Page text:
Extraordinary epidermis regeneration in child via combo stem cell-gene therapy

Hirsch et al epidermal regeneration Fig. 2a
Hirsch et al., Fig. 2a

Epidermis regeneration is an important approach to helping patients with a variety of serious skin problems that can arise due to genetic conditions or injuries such as severe burns.

An exciting new Nature paper reports epidermis regeneration on a strikingly large-scale. The child who is the subject of the study suffers from a sometimes fatal genetic skin disease called junctional epidermolysis bullosa (JEB). In fact, in the particular case described in the new paper, the patient would have likely died without some transformative intervention given the severity of his JEB. Instead, after receiving a large combination transgenic skin graft, today he is doing well and has a largely normal epidermis. This encouraging outcome was reported in the paper by an international team (Italy and Germany) led by Michele De Luca entitled, “Regeneration of the entire human epidermis using transgenic stem cells.” Interestingly, this paper also points toward a central role for stem cells in epidermis regeneration and homeostasis.

The patient has a mutation in gene called LAMB3 that causes JEB so the core idea here was to replace the lost epidermis with new epidermis cells with wild type LAMB3 that would hopefully restore the patient’s healthy skin. The patient was in a dire situation after acutely losing 60% of his epidermis and having an overall ~80% loss. The team took a skin biopsy from a remaining relatively healthy area and used it to establish cell cultures, which were then transduced with a Moloney leukemia virus encoding a normal LAMB3 gene. They didn’t replace the mutant gene, but rather added a normal copy into the cells too to try to get some of the normal function back.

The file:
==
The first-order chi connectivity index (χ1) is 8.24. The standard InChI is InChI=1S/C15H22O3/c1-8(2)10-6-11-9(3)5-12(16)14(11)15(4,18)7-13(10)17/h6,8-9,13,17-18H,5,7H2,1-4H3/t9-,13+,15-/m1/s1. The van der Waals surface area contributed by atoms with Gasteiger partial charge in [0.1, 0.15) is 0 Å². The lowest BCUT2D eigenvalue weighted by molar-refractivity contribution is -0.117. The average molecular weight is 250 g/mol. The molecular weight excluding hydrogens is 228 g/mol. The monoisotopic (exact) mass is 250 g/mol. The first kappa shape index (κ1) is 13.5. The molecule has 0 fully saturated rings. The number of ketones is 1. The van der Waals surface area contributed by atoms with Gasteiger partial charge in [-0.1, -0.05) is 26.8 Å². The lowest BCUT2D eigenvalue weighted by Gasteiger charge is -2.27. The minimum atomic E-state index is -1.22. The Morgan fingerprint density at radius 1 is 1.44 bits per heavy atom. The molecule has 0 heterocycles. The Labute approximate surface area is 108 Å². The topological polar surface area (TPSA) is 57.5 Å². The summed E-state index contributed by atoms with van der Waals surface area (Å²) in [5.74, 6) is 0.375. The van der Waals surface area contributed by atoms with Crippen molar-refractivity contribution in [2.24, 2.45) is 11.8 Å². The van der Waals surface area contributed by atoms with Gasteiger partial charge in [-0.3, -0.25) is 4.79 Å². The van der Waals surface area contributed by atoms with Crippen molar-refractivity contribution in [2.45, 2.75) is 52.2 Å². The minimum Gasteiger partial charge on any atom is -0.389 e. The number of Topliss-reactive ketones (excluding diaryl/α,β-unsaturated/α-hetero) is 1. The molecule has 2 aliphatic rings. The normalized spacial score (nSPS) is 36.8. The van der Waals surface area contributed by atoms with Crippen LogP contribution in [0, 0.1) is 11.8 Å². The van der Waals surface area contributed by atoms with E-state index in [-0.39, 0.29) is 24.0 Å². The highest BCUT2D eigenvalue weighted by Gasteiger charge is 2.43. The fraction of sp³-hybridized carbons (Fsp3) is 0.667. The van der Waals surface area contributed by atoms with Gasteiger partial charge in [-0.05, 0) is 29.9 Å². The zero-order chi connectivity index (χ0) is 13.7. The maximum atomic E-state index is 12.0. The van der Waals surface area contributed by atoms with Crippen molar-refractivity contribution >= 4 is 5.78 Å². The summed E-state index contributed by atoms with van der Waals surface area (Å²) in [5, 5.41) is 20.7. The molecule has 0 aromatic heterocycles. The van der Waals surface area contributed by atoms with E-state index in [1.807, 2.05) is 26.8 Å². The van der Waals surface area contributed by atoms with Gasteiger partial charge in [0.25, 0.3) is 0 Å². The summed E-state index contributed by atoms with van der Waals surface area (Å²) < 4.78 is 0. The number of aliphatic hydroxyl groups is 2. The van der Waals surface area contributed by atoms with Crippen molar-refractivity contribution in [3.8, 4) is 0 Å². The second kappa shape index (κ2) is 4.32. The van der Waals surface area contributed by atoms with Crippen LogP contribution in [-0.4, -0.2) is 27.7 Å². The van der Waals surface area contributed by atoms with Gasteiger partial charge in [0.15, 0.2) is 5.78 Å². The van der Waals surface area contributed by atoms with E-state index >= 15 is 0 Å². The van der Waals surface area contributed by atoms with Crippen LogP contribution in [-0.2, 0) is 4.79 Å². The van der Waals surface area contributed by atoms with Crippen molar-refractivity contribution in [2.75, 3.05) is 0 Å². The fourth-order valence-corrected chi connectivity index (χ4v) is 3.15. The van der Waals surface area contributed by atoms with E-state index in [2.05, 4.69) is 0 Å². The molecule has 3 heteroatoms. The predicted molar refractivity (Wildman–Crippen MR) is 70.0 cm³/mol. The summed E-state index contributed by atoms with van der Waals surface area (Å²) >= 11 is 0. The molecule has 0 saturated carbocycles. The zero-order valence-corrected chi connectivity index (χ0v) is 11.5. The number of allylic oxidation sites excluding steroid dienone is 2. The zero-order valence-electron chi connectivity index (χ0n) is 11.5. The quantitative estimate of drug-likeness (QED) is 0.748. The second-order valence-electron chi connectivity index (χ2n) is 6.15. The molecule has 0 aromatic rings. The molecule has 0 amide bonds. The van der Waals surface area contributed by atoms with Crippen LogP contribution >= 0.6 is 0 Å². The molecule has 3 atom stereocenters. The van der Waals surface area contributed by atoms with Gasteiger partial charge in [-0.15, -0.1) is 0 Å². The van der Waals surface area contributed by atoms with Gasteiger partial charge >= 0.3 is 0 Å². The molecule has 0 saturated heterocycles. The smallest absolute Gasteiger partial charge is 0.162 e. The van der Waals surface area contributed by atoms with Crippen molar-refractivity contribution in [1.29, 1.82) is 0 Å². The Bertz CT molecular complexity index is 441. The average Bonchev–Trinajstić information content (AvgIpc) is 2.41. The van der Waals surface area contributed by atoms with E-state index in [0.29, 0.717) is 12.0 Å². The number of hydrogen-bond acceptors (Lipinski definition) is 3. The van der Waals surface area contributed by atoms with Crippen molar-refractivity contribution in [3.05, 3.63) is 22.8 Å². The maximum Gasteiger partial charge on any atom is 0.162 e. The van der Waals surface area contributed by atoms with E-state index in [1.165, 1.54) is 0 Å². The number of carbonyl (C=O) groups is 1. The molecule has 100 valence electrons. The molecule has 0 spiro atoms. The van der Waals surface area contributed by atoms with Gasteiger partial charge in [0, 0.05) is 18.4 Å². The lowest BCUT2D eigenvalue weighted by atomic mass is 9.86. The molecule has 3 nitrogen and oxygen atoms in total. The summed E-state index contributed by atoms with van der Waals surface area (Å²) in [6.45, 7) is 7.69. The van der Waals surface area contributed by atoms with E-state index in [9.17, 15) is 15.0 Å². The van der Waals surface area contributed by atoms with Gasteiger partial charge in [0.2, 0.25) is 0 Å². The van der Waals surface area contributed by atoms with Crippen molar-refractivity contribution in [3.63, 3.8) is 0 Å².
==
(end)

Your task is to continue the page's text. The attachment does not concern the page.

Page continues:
Transgenic epidermal sheets expressing the wild type gene were grafted onto the patient and remarkably the patient has had a near complete restoration of his epidermis as a result. This recovery was associated with restoration of largely normal LAMB3 gene expression (see part of Fig. 2a above). This is an exciting,  groundbreaking experiment combining cell and gene therapy for the skin in a way previously more often studied in hematopoietic disorders. The use of various versions of a combo gene and cell therapy could help thousands of other people. To be clear, there are going to be risks to this approach as well and perhaps even some negative outcomes, but especially in severe, likely fatal cases, the potential benefits make taking carefully considered risks justified within properly structured clinical experiments.

The very positive outcome of this patient so far is encouraging and some potential negative outcomes have not manifested up to this point. Such potential risks include cancer from viral integrations into functionally important genomic domains or some kind of toxicity from viral transduction or from enforced expression of LAMB3, but the team reports no such serious outcomes to date. Note that JEB itself is associated with an increased risk of skin cancer so monitoring will be important.

There are some interesting scientific findings in the study as well. This kind of therapy could potentially also have led to a dominate profile of a very limited number of the most successful cellular clones within the regenerating epidermis (in fact, I would have expected this to happen to some extent in certain skin regions), but it sounds like that didn’t happen. Hundreds of clones appear responsible for the new epidermal growth, rather than say just a handful of the most rapidly growing. Notably, on the other side of the coin if epidermal progenitor cells rather than stem cells had been responsible for the epidermal regeneration, based on genomic sequencing there would have likely been many thousands of independent clones in the boy’s regenerated epidermis, but there weren’t so this supports a stem cell-basis of regeneration here.